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Wellness-Focused Design

For many individuals, simply entering a commercial building, like an office, a school building, a retail space, or especially a hospital or healthcare facility, may seem like a daunting task. Germs, bacteria and potential contaminants can be anywhere. While it's virtually impossible to eliminate every potential health risk factor within a building, it is possible to clean up your building's act and do your part to keep tenants and visitors healthy and safe.

What Are the Risks?
A recent Health.com article listed experts' top four picks for the worst germ hot spots at shopping centers as restroom sinks, dining tables, escalator handrails and ATM keypads, elements which are found in many commercial properties. As if worrying about germs on surfaces wasn't enough, indoor air quality has also become a major concern for buildings. According the U.S. Environmental Protection Agency (EPA), inadequate ventilation, chemical contaminants from indoor and outdoor surfaces, and biological contaminants are contributors to an illness known as "Sick Building Syndrome" (SBS). Individuals who have SBS experience acute negative health effects that appear to be linked to time spent in a building, but no specific illness or cause can be identified. These factors can also contribute to "Building Related Illness," when symptoms of diagnosable illness are identified and can be directly attributed to airborne contaminants.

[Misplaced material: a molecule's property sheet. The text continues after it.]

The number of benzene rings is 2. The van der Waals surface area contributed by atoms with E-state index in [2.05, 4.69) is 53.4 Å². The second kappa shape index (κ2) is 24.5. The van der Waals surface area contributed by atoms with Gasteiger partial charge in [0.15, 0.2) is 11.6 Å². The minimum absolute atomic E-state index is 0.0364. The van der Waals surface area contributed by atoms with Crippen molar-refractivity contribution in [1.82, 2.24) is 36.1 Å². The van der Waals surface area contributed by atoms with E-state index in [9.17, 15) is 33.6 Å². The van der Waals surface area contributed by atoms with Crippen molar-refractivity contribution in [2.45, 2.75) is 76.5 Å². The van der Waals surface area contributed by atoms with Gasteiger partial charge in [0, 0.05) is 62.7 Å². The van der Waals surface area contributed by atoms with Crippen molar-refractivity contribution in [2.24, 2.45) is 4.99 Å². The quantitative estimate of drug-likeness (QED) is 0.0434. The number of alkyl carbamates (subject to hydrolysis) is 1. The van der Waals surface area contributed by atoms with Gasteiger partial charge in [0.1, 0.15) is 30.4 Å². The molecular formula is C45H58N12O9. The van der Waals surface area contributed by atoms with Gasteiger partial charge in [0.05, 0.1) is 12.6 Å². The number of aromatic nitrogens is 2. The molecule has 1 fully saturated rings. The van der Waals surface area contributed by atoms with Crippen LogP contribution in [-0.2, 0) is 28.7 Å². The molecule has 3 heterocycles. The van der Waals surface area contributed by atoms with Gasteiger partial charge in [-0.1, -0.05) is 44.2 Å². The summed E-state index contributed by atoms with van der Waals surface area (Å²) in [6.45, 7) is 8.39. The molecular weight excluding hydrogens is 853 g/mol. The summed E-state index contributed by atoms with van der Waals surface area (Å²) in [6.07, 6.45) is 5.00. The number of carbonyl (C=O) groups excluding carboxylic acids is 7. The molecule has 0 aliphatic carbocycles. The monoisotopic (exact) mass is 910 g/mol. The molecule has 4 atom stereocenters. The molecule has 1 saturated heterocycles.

With all of these seemingly inescapable indoor health risks, the thought of protecting those who use commercial spaces can be overwhelming, especially during the height of cold and flu season. But you can take small steps to improve individuals' experiences and reduce the risk factors for illness.

Creating Healthy Surfaces
The use of antimicrobial products has skyrocketed over the past 15 years. From soaps, to cleaning solutions, to sanitizers... it's hard to remember the last time we used anything less than antibacterial. Maintaining a supply of antibacterial soap, as well as hand sanitizer for restrooms and common areas, is a simple, yet effective way to prevent the spread of germs. For optimal protection against bacteria, purchase dispensers that use a sealed refill pack, versus a bulk refillable soap compartment. Cleaning products labeled as antimicrobial are also effective in stopping the spread of bacteria. Not sure which one to choose? The EPA's Protection Antimicrobial Testing Program maintains up-to-date summary data for registered hospital disinfectant products that comply with strict testing standards. Many of the registered products, such as cleaning solutions and disinfectants, are also relevant for non-healthcare facilities.